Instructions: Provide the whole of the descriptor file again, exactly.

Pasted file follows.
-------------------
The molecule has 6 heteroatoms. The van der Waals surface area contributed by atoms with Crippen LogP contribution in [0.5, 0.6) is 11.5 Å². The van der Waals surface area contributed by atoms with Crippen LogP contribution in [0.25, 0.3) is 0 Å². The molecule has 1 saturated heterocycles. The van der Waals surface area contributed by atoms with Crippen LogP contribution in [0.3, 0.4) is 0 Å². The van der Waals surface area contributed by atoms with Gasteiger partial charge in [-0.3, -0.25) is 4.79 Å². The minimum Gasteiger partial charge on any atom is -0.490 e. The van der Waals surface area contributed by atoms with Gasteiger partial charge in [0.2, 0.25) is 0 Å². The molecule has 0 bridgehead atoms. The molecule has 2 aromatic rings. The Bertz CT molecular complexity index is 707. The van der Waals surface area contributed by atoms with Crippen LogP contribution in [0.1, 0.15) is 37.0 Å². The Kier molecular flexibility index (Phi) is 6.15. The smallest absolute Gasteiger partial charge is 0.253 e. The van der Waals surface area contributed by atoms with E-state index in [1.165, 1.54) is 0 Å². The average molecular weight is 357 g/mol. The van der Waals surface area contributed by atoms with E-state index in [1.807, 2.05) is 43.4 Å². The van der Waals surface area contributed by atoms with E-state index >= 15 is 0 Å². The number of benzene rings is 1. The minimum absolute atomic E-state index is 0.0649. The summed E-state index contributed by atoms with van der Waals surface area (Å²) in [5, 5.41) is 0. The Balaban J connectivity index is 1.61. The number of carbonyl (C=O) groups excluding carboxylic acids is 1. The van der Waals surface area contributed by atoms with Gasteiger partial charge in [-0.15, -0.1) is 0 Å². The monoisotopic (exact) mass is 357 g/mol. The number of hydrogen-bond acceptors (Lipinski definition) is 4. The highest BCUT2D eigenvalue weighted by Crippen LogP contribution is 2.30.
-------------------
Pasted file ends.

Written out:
The molecule has 6 heteroatoms. The van der Waals surface area contributed by atoms with Crippen LogP contribution in [0.5, 0.6) is 11.5 Å². The van der Waals surface area contributed by atoms with Crippen LogP contribution in [0.25, 0.3) is 0 Å². The molecule has 1 saturated heterocycles. The van der Waals surface area contributed by atoms with Crippen LogP contribution in [0.3, 0.4) is 0 Å². The van der Waals surface area contributed by atoms with Gasteiger partial charge in [-0.3, -0.25) is 4.79 Å². The minimum Gasteiger partial charge on any atom is -0.490 e. The van der Waals surface area contributed by atoms with Gasteiger partial charge in [0.2, 0.25) is 0 Å². The molecule has 0 bridgehead atoms. The molecule has 2 aromatic rings. The Bertz CT molecular complexity index is 707. The van der Waals surface area contributed by atoms with Crippen LogP contribution in [0.1, 0.15) is 37.0 Å². The Kier molecular flexibility index (Phi) is 6.15. The smallest absolute Gasteiger partial charge is 0.253 e. The van der Waals surface area contributed by atoms with E-state index in [1.165, 1.54) is 0 Å². The average molecular weight is 357 g/mol. The van der Waals surface area contributed by atoms with E-state index in [1.807, 2.05) is 43.4 Å². The van der Waals surface area contributed by atoms with E-state index >= 15 is 0 Å². The number of benzene rings is 1. The minimum absolute atomic E-state index is 0.0649. The summed E-state index contributed by atoms with van der Waals surface area (Å²) in [5, 5.41) is 0. The Balaban J connectivity index is 1.61. The number of carbonyl (C=O) groups excluding carboxylic acids is 1. The van der Waals surface area contributed by atoms with Gasteiger partial charge in [-0.15, -0.1) is 0 Å². The monoisotopic (exact) mass is 357 g/mol. The number of hydrogen-bond acceptors (Lipinski definition) is 4. The highest BCUT2D eigenvalue weighted by Crippen LogP contribution is 2.30.